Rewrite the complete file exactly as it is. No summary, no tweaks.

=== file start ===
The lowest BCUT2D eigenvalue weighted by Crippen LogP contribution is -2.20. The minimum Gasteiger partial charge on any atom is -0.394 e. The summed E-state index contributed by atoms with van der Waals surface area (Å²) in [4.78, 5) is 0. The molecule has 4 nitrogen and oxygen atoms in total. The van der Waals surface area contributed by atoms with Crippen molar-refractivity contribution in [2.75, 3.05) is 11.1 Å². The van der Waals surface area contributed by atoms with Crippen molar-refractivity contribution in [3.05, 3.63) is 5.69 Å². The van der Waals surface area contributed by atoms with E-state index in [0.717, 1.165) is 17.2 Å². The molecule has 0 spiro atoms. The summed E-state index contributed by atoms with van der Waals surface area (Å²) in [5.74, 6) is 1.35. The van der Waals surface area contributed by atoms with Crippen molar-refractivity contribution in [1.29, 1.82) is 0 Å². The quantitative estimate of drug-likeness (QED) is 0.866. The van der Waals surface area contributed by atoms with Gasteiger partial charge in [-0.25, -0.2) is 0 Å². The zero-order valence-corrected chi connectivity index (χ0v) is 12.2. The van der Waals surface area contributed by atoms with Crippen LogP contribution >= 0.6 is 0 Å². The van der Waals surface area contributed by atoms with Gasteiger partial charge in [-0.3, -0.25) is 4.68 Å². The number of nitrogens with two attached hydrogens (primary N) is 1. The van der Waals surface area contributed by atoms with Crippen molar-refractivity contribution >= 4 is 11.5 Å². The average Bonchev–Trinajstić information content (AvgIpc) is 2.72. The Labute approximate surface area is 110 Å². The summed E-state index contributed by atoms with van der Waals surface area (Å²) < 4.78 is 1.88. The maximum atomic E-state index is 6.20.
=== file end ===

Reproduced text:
The lowest BCUT2D eigenvalue weighted by Crippen LogP contribution is -2.20. The minimum Gasteiger partial charge on any atom is -0.394 e. The summed E-state index contributed by atoms with van der Waals surface area (Å²) in [4.78, 5) is 0. The molecule has 4 nitrogen and oxygen atoms in total. The van der Waals surface area contributed by atoms with Crippen molar-refractivity contribution in [2.75, 3.05) is 11.1 Å². The van der Waals surface area contributed by atoms with Crippen molar-refractivity contribution in [3.05, 3.63) is 5.69 Å². The van der Waals surface area contributed by atoms with E-state index in [0.717, 1.165) is 17.2 Å². The molecule has 0 spiro atoms. The summed E-state index contributed by atoms with van der Waals surface area (Å²) in [5.74, 6) is 1.35. The van der Waals surface area contributed by atoms with Crippen molar-refractivity contribution in [1.29, 1.82) is 0 Å². The quantitative estimate of drug-likeness (QED) is 0.866. The van der Waals surface area contributed by atoms with Gasteiger partial charge in [-0.25, -0.2) is 0 Å². The zero-order valence-corrected chi connectivity index (χ0v) is 12.2. The van der Waals surface area contributed by atoms with Crippen LogP contribution >= 0.6 is 0 Å². The van der Waals surface area contributed by atoms with Gasteiger partial charge in [-0.3, -0.25) is 4.68 Å². The number of nitrogens with two attached hydrogens (primary N) is 1. The van der Waals surface area contributed by atoms with Crippen molar-refractivity contribution >= 4 is 11.5 Å². The average Bonchev–Trinajstić information content (AvgIpc) is 2.72. The Labute approximate surface area is 110 Å². The summed E-state index contributed by atoms with van der Waals surface area (Å²) < 4.78 is 1.88. The maximum atomic E-state index is 6.20.